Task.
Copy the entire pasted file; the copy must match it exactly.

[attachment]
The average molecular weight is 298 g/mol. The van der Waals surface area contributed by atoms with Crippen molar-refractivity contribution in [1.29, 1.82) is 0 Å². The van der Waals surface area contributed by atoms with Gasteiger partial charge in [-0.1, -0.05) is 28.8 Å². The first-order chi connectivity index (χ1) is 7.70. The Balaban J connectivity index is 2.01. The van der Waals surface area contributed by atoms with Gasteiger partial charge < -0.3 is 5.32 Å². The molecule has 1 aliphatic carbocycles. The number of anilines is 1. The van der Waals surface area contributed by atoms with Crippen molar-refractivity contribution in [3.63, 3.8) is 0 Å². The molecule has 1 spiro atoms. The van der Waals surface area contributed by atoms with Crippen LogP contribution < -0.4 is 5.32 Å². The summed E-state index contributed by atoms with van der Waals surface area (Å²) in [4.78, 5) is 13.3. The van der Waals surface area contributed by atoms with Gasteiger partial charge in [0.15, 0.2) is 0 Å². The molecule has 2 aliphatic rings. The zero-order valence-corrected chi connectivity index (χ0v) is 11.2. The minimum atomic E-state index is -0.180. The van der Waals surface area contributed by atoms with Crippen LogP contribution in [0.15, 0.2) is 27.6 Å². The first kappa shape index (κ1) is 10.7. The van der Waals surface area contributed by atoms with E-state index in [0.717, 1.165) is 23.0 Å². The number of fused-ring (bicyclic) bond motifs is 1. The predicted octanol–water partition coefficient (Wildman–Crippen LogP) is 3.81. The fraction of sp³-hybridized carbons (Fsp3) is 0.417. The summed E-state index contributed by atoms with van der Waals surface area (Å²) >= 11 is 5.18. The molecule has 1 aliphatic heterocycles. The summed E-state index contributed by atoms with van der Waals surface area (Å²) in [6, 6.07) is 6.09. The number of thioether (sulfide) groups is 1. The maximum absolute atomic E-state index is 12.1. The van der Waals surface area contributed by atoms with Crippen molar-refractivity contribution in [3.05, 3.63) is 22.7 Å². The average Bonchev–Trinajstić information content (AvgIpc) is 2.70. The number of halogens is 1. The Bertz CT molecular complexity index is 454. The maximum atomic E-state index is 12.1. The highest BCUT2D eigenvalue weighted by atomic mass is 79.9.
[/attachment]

The average molecular weight is 298 g/mol. The van der Waals surface area contributed by atoms with Crippen molar-refractivity contribution in [1.29, 1.82) is 0 Å². The van der Waals surface area contributed by atoms with Gasteiger partial charge in [-0.1, -0.05) is 28.8 Å². The first-order chi connectivity index (χ1) is 7.70. The Balaban J connectivity index is 2.01. The van der Waals surface area contributed by atoms with Gasteiger partial charge < -0.3 is 5.32 Å². The molecule has 1 aliphatic carbocycles. The number of anilines is 1. The van der Waals surface area contributed by atoms with Crippen molar-refractivity contribution in [3.63, 3.8) is 0 Å². The molecule has 1 spiro atoms. The van der Waals surface area contributed by atoms with Crippen LogP contribution < -0.4 is 5.32 Å². The summed E-state index contributed by atoms with van der Waals surface area (Å²) in [4.78, 5) is 13.3. The van der Waals surface area contributed by atoms with Gasteiger partial charge in [0.15, 0.2) is 0 Å². The molecule has 2 aliphatic rings. The zero-order valence-corrected chi connectivity index (χ0v) is 11.2. The minimum atomic E-state index is -0.180. The van der Waals surface area contributed by atoms with Crippen LogP contribution in [0.15, 0.2) is 27.6 Å². The first kappa shape index (κ1) is 10.7. The van der Waals surface area contributed by atoms with E-state index in [0.717, 1.165) is 23.0 Å². The number of fused-ring (bicyclic) bond motifs is 1. The predicted octanol–water partition coefficient (Wildman–Crippen LogP) is 3.81. The fraction of sp³-hybridized carbons (Fsp3) is 0.417. The summed E-state index contributed by atoms with van der Waals surface area (Å²) >= 11 is 5.18. The molecule has 1 aliphatic heterocycles. The summed E-state index contributed by atoms with van der Waals surface area (Å²) in [6, 6.07) is 6.09. The number of thioether (sulfide) groups is 1. The maximum absolute atomic E-state index is 12.1. The van der Waals surface area contributed by atoms with Crippen molar-refractivity contribution in [3.05, 3.63) is 22.7 Å². The average Bonchev–Trinajstić information content (AvgIpc) is 2.70. The number of halogens is 1. The Bertz CT molecular complexity index is 454. The maximum atomic E-state index is 12.1. The highest BCUT2D eigenvalue weighted by atomic mass is 79.9.